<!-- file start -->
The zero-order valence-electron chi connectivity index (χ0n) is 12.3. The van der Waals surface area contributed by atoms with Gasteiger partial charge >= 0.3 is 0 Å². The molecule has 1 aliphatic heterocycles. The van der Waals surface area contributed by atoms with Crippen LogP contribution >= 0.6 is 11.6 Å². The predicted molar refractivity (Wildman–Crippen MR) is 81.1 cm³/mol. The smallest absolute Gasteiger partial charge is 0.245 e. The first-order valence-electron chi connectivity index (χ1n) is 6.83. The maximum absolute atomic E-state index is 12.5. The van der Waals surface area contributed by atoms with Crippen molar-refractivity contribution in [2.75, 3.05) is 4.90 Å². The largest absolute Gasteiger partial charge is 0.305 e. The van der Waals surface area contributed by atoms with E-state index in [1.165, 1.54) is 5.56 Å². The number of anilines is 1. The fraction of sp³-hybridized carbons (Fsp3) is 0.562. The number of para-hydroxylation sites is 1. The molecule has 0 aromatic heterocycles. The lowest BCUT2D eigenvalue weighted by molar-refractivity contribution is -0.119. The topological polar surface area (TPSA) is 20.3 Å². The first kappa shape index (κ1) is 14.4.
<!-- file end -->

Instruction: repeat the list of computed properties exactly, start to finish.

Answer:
The zero-order valence-electron chi connectivity index (χ0n) is 12.3. The van der Waals surface area contributed by atoms with Gasteiger partial charge >= 0.3 is 0 Å². The molecule has 1 aliphatic heterocycles. The van der Waals surface area contributed by atoms with Crippen LogP contribution >= 0.6 is 11.6 Å². The predicted molar refractivity (Wildman–Crippen MR) is 81.1 cm³/mol. The smallest absolute Gasteiger partial charge is 0.245 e. The first-order valence-electron chi connectivity index (χ1n) is 6.83. The maximum absolute atomic E-state index is 12.5. The van der Waals surface area contributed by atoms with Crippen molar-refractivity contribution in [2.75, 3.05) is 4.90 Å². The largest absolute Gasteiger partial charge is 0.305 e. The van der Waals surface area contributed by atoms with E-state index in [1.165, 1.54) is 5.56 Å². The number of anilines is 1. The fraction of sp³-hybridized carbons (Fsp3) is 0.562. The number of para-hydroxylation sites is 1. The molecule has 0 aromatic heterocycles. The lowest BCUT2D eigenvalue weighted by molar-refractivity contribution is -0.119. The topological polar surface area (TPSA) is 20.3 Å². The first kappa shape index (κ1) is 14.4.